Carbon questions to feature at COAG talks


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19-08-2011 08:15 AM


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ABC Canberra 666


19-08-2011 08:15 AM



19-08-2011 08:50 AM

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2011-08-19 08:15:28

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RANN, Mike



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Carbon questions to feature at COAG talks

Naomi Woodley reported this story on Friday, August 19, 2011 08:15:00

TONY EASTLEY: When they meet in Canberra today, state and territory leaders are promising to grill
the Federal Government over its proposed carbon tax.

Liberal premiers in particular have been raising concerns about the potential loss of thousands of
jobs once the tax is introduced, but that's been strongly disputed by the Prime Minister.

Today's Council of Australian Government's meeting is also expected to discuss plans for a
disability insurance scheme, mental health funding and the regulation of the transport industry.

From Canberra, here is Naomi Woodley.

NAOMI WOODLEY: The Prime Minister hosted her state and territory counterparts at the Lodge last
night, but the mood may not be as conciliatory today.

The Liberal Premiers from WA, New South Wales and Victoria are determined to raise the
Commonwealth's proposed carbon tax.

WA's Colin Barnett has a lot of questions.

COLIN BARNETT: I mean there's been virtually no discussion with the states on the carbon tax
proposals and it has very big impacts impact on states, not only on the utilities such as energy
utilities and the like but some of these impacts on control of land, rights of states as the owners
of Crown land have just simply been ignored.

NAOMI WOODLEY: The New South Wales Premier Barry O'Farrell is attending his first COAG meeting. He
and the Victorian Premier Ted Baillieu in particular have been raising concerns about possible job

BARRY O'FARRELL: It should be a case of COAG cooperating for what is best for the country and a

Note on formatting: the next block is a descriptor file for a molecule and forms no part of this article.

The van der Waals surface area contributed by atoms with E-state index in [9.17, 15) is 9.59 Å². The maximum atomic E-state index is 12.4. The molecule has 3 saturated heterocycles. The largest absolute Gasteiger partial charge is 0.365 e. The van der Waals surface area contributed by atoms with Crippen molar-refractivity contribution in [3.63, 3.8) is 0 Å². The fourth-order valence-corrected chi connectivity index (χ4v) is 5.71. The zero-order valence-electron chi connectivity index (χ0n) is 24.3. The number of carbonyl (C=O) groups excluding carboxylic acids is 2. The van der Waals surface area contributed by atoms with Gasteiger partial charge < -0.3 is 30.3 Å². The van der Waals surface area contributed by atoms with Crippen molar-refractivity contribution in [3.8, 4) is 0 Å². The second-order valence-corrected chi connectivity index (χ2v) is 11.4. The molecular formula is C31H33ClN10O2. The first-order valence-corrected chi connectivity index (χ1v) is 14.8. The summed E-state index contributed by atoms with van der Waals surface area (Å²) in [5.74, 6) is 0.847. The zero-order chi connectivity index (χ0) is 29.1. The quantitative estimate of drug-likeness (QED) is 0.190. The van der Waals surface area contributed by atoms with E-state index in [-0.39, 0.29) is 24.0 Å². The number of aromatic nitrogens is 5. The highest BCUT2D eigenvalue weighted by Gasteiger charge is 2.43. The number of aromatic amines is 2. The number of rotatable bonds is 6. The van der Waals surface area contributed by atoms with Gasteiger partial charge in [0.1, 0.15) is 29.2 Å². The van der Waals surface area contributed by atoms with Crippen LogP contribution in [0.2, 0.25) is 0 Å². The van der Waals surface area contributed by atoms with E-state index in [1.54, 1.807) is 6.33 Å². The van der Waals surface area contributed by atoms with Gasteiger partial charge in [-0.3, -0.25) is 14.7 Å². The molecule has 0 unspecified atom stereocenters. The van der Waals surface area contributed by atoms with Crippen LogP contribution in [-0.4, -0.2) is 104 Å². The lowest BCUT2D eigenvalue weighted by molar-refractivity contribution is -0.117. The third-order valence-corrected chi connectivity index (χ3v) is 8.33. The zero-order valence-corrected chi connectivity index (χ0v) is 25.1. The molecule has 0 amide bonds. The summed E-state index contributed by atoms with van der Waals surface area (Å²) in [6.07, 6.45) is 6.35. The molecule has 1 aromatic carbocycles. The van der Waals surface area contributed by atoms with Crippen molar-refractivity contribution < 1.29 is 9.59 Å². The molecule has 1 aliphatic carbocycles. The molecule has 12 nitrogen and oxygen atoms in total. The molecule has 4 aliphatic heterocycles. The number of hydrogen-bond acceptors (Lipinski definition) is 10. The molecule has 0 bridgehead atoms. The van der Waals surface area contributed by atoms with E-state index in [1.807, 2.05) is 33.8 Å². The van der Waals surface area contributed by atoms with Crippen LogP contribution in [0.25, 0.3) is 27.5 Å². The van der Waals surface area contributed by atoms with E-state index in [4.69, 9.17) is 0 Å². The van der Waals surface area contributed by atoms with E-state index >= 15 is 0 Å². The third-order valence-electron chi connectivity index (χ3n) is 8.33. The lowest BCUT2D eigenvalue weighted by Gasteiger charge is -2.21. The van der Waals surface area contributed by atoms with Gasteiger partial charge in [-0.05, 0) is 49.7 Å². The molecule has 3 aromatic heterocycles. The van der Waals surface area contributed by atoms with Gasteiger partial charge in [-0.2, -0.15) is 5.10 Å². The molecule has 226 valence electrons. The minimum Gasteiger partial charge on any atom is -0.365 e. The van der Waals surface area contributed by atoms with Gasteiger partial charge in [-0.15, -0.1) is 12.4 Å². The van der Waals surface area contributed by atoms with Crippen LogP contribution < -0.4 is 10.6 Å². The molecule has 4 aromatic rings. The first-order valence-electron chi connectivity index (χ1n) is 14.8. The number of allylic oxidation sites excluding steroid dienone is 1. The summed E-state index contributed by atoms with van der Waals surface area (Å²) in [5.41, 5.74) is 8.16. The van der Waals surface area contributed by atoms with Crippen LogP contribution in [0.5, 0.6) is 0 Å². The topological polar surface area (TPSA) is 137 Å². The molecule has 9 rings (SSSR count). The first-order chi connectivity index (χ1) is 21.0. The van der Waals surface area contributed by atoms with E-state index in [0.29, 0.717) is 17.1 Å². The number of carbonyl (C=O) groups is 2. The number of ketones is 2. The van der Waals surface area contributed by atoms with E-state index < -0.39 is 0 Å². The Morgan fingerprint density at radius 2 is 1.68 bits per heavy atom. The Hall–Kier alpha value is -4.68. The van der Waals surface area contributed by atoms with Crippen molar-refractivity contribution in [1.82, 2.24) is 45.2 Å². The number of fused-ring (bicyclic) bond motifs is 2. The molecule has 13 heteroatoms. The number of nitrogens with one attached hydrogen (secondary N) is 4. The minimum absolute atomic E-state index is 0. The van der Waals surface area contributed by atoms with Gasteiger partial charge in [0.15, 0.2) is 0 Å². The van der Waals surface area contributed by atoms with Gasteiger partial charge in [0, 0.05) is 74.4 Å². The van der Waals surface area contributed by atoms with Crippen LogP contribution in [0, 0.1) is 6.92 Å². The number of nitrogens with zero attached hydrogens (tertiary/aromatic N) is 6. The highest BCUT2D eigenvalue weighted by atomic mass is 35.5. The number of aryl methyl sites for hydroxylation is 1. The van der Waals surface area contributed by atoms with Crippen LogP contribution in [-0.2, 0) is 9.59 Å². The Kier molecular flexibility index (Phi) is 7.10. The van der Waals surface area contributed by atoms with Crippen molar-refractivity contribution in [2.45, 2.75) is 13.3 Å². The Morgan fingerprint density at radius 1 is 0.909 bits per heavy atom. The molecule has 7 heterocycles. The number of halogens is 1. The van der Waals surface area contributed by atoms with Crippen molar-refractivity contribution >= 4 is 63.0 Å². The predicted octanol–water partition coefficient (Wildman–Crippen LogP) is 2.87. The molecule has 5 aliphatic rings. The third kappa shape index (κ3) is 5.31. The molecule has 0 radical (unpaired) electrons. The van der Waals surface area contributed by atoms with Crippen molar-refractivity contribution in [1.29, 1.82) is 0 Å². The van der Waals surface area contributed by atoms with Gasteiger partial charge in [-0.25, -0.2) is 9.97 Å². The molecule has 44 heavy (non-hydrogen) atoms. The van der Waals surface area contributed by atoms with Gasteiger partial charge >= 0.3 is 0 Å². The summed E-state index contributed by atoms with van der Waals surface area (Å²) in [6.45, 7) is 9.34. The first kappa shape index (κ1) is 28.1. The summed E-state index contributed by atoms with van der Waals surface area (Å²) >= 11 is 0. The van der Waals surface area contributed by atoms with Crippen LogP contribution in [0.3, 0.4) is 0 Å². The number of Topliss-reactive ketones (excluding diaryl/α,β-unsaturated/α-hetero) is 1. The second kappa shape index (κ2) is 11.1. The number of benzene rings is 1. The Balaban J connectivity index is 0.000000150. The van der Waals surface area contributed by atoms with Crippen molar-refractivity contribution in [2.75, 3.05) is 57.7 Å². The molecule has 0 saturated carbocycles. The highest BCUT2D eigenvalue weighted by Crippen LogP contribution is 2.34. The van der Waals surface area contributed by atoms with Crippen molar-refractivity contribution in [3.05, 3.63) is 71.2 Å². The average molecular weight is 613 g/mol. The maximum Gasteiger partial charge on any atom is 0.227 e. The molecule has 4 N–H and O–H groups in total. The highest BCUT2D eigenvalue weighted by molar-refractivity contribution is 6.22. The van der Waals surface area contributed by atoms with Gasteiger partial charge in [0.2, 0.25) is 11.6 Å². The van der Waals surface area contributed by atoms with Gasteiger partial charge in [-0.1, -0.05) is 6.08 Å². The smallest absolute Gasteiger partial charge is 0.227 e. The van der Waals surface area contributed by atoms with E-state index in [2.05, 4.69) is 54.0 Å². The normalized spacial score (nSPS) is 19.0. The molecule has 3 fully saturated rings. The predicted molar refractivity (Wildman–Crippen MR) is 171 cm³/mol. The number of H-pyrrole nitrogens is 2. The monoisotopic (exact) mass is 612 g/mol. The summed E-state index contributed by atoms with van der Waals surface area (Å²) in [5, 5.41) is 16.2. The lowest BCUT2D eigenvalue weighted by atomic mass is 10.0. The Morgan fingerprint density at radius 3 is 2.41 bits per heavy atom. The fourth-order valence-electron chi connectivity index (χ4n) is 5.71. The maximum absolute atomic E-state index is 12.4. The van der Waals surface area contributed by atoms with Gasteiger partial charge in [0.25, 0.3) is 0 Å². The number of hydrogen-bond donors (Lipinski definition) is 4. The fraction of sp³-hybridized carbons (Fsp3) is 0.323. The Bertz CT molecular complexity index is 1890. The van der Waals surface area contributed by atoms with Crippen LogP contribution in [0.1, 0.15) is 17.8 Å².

carbon tax, given the current global circumstances, a carbon tax given its impact upon jobs and
families, is not the way to go.

NAOMI WOODLEY: It will be South Australian Premier Mike Rann's last COAG meeting and he has some
advice for the newcomers.

MIKE RANN: Where possible, it is good to avoid partisan politics. That is for the Parliament.

NAOMI WOODLEY: The Federal Government says it's no surprise that some states will be raising
concerns about the impact the tax will have on their electricity generators, although it disputes
their arguments about job losses. It is prepared to consider financial help for the states in some

But it's not just the Liberal premiers who have questions - the carbon tax is also one of the
priorities for the Queensland Premier Anna Bligh.

ANNA BLIGH: Queenslanders I think want to make sure that Queensland is looked after in any carbon
pricing package. My objective is to make sure Queensland goes first and that's what we'll be
putting to the Commonwealth. I've made it clear - Queensland wants to see a better deal out of the
carbon package. I'm going to keep negotiating until we get one.

NAOMI WOODLEY: And the Northern Territory Chief Minister Paul Henderson, says while the NT's
reliance on gas fired power is an advantage, he does have concerns about the proposed cut in diesel
fuel rebates.

PAUL HENDERSON: The cost of diesel in remote pastoral communities in terms of transport over very
long distance to isolated communities, we really need to see the Commonwealth modelling in terms of
the impacts of the removal of that subsidy in the Northern Territory. We have been unable to get it
as of yet and certainly I'll be calling on the Prime Minister to bring forward that modelling so I
can be confident that the tax cuts and the compensation measures are going to cover the loss of
that rebate.

NAOMI WOODLEY: But Queensland's Anna Bligh says the carbon tax is not the only issue on the agenda.

ANNA BLIGH: Carbon pricing will be one of the big issues on the agenda at COAG and I think
Australians would expect that but I think they also expect that we'll turn our minds to issues like
a national disability insurance scheme, better mental health services and issues around skills and
international education.

NAOMI WOODLEY: But with previous COAG meetings dominated by the health deal, both federal and state
sources are playing down expectations of a big ticket agreement today.

TONY EASTLEY: Naomi Woodley reporting.